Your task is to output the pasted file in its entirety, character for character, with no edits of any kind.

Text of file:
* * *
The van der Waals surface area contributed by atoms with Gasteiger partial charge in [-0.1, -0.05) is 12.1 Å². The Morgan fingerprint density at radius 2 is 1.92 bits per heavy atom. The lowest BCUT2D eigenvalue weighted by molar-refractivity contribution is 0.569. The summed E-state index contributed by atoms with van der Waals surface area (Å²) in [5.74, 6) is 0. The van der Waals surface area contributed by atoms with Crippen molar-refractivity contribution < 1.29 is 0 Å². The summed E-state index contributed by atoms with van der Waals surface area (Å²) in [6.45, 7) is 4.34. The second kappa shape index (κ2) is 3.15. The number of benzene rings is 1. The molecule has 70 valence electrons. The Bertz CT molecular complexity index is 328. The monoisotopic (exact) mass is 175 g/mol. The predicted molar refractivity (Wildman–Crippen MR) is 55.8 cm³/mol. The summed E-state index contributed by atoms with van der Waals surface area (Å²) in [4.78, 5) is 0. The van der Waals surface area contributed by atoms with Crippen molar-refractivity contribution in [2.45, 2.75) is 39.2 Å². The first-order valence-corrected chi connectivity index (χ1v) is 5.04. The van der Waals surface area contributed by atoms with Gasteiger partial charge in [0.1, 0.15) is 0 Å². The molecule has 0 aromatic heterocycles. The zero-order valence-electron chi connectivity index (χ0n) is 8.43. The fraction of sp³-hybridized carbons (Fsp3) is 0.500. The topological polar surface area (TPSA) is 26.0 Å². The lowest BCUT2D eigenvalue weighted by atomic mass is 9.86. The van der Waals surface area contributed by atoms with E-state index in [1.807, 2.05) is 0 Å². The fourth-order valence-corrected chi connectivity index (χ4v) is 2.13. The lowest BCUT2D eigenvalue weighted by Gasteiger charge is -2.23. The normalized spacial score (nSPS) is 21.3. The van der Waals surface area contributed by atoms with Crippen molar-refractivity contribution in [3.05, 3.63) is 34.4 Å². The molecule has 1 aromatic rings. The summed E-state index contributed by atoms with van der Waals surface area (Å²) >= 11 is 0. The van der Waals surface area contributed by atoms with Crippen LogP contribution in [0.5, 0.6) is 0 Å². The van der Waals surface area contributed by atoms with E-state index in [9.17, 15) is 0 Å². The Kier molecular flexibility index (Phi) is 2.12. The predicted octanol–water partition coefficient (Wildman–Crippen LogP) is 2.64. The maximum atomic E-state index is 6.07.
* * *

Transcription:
The van der Waals surface area contributed by atoms with Gasteiger partial charge in [-0.1, -0.05) is 12.1 Å². The Morgan fingerprint density at radius 2 is 1.92 bits per heavy atom. The lowest BCUT2D eigenvalue weighted by molar-refractivity contribution is 0.569. The summed E-state index contributed by atoms with van der Waals surface area (Å²) in [5.74, 6) is 0. The van der Waals surface area contributed by atoms with Crippen molar-refractivity contribution < 1.29 is 0 Å². The summed E-state index contributed by atoms with van der Waals surface area (Å²) in [6.45, 7) is 4.34. The second kappa shape index (κ2) is 3.15. The number of benzene rings is 1. The molecule has 70 valence electrons. The Bertz CT molecular complexity index is 328. The monoisotopic (exact) mass is 175 g/mol. The predicted molar refractivity (Wildman–Crippen MR) is 55.8 cm³/mol. The summed E-state index contributed by atoms with van der Waals surface area (Å²) in [4.78, 5) is 0. The van der Waals surface area contributed by atoms with Crippen molar-refractivity contribution in [2.45, 2.75) is 39.2 Å². The first-order valence-corrected chi connectivity index (χ1v) is 5.04. The van der Waals surface area contributed by atoms with Gasteiger partial charge in [0.1, 0.15) is 0 Å². The molecule has 0 aromatic heterocycles. The zero-order valence-electron chi connectivity index (χ0n) is 8.43. The fraction of sp³-hybridized carbons (Fsp3) is 0.500. The topological polar surface area (TPSA) is 26.0 Å². The lowest BCUT2D eigenvalue weighted by atomic mass is 9.86. The van der Waals surface area contributed by atoms with E-state index in [1.807, 2.05) is 0 Å². The fourth-order valence-corrected chi connectivity index (χ4v) is 2.13. The lowest BCUT2D eigenvalue weighted by Gasteiger charge is -2.23. The normalized spacial score (nSPS) is 21.3. The van der Waals surface area contributed by atoms with Crippen molar-refractivity contribution in [3.05, 3.63) is 34.4 Å². The molecule has 1 aromatic rings. The summed E-state index contributed by atoms with van der Waals surface area (Å²) >= 11 is 0. The van der Waals surface area contributed by atoms with Crippen LogP contribution in [0.5, 0.6) is 0 Å². The van der Waals surface area contributed by atoms with E-state index in [9.17, 15) is 0 Å². The Kier molecular flexibility index (Phi) is 2.12. The predicted octanol–water partition coefficient (Wildman–Crippen LogP) is 2.64. The maximum atomic E-state index is 6.07.